Alan Gerber: “The Pinnacle of my Portfolio is the song I’ve yet to Write”
Hailing from Chicago, Alan Gerber has been a component of the music industry since the early 1960’s. Starting as a member of the Elektra Records-based band, Rhinoceros, he continued to have a fruitful solo career, passing his multi-instrumental talents onto two of his children, Eli and Hannah.
“They have been playing and singing from day one,” Gerber explained. “They would be sitting at the piano with my wife, Robin, or me, joyously banging away, until one day they were really playing. Robin gave them classical training until they were proficient enough to assume their own directions. When Eli was 8 and Hannah was 5, they would get up on stage with me at festivals to play a 6-handed piano boogie. Eli started to play the guitar at the age of 12 and by the time he was 13 he was doing shows with me and really wowing audiences. By the age of 10 Hannah sang with me at The Montreal Jazz Festival on a big stage for about 14,000 people.
They both write music, play piano, guitar and sing. On my CD, ‘Queen Of Hearts‘, Hannah made her recording debut at the age of 12, singing a duet with me on Engagement Songand Eli played all the electric guitars on The Pain And The Wine. On my CD after that, the latest, ‘The Grand And The Small‘, Hannah sings almost every song with me and Eli plays most of the lead guitar. It all evolved quite naturally and, for me, there has never been a musical experience more satisfying than playing music and sharing the stage with my children.”
Gerber has been a musician and singer/songwriter from the time he was very young and it seems that his children are following in his musical footsteps.
“I knew that music would be my career at the age of 15, when I already had many original compositions and heard my first recording, ‘It’s You I’m Thinkin’ Of,’ being played on WLS Radio in Chicago.”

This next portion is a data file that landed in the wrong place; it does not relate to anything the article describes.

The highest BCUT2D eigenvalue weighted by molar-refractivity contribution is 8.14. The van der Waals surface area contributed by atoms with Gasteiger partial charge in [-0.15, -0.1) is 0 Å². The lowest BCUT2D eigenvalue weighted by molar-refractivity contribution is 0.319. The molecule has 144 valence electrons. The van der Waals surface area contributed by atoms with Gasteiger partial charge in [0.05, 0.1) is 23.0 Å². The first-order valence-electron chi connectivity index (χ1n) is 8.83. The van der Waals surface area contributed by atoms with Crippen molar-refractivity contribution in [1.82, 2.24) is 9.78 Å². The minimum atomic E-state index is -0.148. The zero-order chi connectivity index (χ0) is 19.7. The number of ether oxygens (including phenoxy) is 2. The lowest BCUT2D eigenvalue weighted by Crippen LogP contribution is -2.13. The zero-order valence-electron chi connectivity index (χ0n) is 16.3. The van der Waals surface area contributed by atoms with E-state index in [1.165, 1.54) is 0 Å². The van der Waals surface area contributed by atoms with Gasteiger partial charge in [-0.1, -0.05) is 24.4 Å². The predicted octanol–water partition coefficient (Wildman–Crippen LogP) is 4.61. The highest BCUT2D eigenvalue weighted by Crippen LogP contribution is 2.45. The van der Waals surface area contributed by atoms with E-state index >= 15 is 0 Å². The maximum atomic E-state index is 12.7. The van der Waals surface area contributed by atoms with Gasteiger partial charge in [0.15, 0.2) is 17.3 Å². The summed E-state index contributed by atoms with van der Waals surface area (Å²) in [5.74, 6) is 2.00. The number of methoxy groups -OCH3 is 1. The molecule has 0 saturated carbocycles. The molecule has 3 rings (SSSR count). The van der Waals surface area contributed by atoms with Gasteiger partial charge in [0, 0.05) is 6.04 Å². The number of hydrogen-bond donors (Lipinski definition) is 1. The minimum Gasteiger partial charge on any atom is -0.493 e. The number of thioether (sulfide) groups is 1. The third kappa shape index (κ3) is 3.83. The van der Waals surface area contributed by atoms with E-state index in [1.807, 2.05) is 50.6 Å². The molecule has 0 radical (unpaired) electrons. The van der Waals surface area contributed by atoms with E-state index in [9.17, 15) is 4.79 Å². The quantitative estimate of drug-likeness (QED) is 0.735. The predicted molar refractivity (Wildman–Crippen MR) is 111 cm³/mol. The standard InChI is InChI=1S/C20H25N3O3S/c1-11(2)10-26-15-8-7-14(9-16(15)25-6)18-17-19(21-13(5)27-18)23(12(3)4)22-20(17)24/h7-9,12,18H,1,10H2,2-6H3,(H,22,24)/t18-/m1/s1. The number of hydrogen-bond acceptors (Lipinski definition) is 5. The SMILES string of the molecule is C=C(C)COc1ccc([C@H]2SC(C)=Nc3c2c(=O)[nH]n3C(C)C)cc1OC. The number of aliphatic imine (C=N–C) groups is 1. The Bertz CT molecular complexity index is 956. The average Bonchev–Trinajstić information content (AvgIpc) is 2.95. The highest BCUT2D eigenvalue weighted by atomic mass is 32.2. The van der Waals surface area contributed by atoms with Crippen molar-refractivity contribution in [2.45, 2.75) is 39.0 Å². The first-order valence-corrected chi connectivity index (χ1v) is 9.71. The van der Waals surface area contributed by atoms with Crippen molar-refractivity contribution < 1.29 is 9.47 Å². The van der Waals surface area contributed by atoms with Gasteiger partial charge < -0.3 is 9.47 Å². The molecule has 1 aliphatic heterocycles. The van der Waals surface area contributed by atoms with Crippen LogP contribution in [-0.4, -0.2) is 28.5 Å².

With such a musically-diverse background, having experienced all ends of the artistic spectrum, I wondered the major differences that Gerber experienced being a part of a supergroup in the 1960’s verses holding a solo career in today’s industry.
“When I was a member of Rhinoceros we were put together – taken care of in a business sense – and creatively ‘guided’ by Elektra Records. There were seven strong individuals and our musical direction was not always crystal clear,” Gerber revealed. “As a solo artist the creative direction is all in my hands but the business, which has certainly changed in the last few years, is something I always have to juggle. I have to be the songwriter, artist, producer, booker, social media person,” he could’ve gone on forever.
The bottom line is that the industry today, while growing and evolving at continuous speed due to technological advances, is a thousand times more complicated than it used to be. While the idea of becoming an independent artist is much more tangible at this time, it also makes things more difficult when you don’t have a label to rely on. Credit has to be given where it is due to artists like Gerber who take time out of their on-going creative processes to handle the business aspects of their career – like doing interviews with college journalists!